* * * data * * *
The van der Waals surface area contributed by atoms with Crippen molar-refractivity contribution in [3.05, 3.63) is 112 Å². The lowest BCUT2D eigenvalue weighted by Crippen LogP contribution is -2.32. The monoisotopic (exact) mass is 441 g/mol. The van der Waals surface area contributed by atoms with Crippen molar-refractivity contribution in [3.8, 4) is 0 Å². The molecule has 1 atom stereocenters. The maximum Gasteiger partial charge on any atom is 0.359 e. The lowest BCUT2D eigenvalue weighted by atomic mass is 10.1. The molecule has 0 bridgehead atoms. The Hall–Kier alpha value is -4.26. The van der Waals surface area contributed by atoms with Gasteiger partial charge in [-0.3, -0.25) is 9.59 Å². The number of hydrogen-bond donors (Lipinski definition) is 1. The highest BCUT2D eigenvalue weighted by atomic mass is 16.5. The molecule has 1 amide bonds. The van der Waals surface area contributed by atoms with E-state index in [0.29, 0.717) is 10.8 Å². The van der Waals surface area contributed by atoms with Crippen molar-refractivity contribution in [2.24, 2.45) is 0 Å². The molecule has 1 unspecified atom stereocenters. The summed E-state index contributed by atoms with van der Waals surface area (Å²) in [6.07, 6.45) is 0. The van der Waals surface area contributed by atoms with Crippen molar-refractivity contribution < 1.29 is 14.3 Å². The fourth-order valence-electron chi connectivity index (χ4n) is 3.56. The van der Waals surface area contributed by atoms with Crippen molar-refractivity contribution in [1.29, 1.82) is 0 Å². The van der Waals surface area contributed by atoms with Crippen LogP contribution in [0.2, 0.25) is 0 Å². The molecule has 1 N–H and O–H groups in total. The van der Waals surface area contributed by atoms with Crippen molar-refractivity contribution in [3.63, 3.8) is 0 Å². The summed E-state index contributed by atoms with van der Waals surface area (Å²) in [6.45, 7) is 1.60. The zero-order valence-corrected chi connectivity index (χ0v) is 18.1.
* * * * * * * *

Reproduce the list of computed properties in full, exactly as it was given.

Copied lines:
The van der Waals surface area contributed by atoms with Crippen molar-refractivity contribution in [3.05, 3.63) is 112 Å². The lowest BCUT2D eigenvalue weighted by Crippen LogP contribution is -2.32. The monoisotopic (exact) mass is 441 g/mol. The van der Waals surface area contributed by atoms with Crippen molar-refractivity contribution in [3.8, 4) is 0 Å². The molecule has 1 atom stereocenters. The maximum Gasteiger partial charge on any atom is 0.359 e. The lowest BCUT2D eigenvalue weighted by atomic mass is 10.1. The molecule has 0 bridgehead atoms. The Hall–Kier alpha value is -4.26. The van der Waals surface area contributed by atoms with Gasteiger partial charge in [-0.3, -0.25) is 9.59 Å². The number of hydrogen-bond donors (Lipinski definition) is 1. The highest BCUT2D eigenvalue weighted by atomic mass is 16.5. The molecule has 1 amide bonds. The van der Waals surface area contributed by atoms with E-state index in [0.29, 0.717) is 10.8 Å². The van der Waals surface area contributed by atoms with Crippen molar-refractivity contribution in [2.24, 2.45) is 0 Å². The molecule has 1 unspecified atom stereocenters. The summed E-state index contributed by atoms with van der Waals surface area (Å²) in [6.07, 6.45) is 0. The van der Waals surface area contributed by atoms with Crippen molar-refractivity contribution < 1.29 is 14.3 Å². The fourth-order valence-electron chi connectivity index (χ4n) is 3.56. The van der Waals surface area contributed by atoms with Crippen molar-refractivity contribution in [1.29, 1.82) is 0 Å². The van der Waals surface area contributed by atoms with Crippen LogP contribution in [0.2, 0.25) is 0 Å². The molecule has 1 N–H and O–H groups in total. The van der Waals surface area contributed by atoms with Crippen molar-refractivity contribution in [3.63, 3.8) is 0 Å². The summed E-state index contributed by atoms with van der Waals surface area (Å²) in [6.45, 7) is 1.60. The zero-order valence-corrected chi connectivity index (χ0v) is 18.1.